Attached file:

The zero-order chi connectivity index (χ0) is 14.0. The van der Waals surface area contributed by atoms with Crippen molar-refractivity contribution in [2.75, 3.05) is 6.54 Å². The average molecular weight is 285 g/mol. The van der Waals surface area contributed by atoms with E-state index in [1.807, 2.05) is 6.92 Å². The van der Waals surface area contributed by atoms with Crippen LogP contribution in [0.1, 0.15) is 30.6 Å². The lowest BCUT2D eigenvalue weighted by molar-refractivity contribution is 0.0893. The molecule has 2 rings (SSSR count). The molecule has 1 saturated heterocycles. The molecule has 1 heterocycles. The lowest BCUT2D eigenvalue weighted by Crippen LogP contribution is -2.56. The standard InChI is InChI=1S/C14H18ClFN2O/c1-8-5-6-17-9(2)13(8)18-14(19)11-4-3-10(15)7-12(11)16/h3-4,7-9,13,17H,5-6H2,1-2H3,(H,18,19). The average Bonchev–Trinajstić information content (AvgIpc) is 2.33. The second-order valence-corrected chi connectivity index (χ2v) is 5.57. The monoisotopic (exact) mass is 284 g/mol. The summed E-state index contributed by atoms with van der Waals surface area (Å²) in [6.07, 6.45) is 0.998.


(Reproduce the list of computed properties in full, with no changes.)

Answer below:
The zero-order chi connectivity index (χ0) is 14.0. The van der Waals surface area contributed by atoms with Crippen molar-refractivity contribution in [2.75, 3.05) is 6.54 Å². The average molecular weight is 285 g/mol. The van der Waals surface area contributed by atoms with E-state index in [1.807, 2.05) is 6.92 Å². The van der Waals surface area contributed by atoms with Crippen LogP contribution in [0.1, 0.15) is 30.6 Å². The lowest BCUT2D eigenvalue weighted by molar-refractivity contribution is 0.0893. The molecule has 2 rings (SSSR count). The molecule has 1 saturated heterocycles. The molecule has 1 heterocycles. The lowest BCUT2D eigenvalue weighted by Crippen LogP contribution is -2.56. The standard InChI is InChI=1S/C14H18ClFN2O/c1-8-5-6-17-9(2)13(8)18-14(19)11-4-3-10(15)7-12(11)16/h3-4,7-9,13,17H,5-6H2,1-2H3,(H,18,19). The average Bonchev–Trinajstić information content (AvgIpc) is 2.33. The second-order valence-corrected chi connectivity index (χ2v) is 5.57. The monoisotopic (exact) mass is 284 g/mol. The summed E-state index contributed by atoms with van der Waals surface area (Å²) in [6.07, 6.45) is 0.998.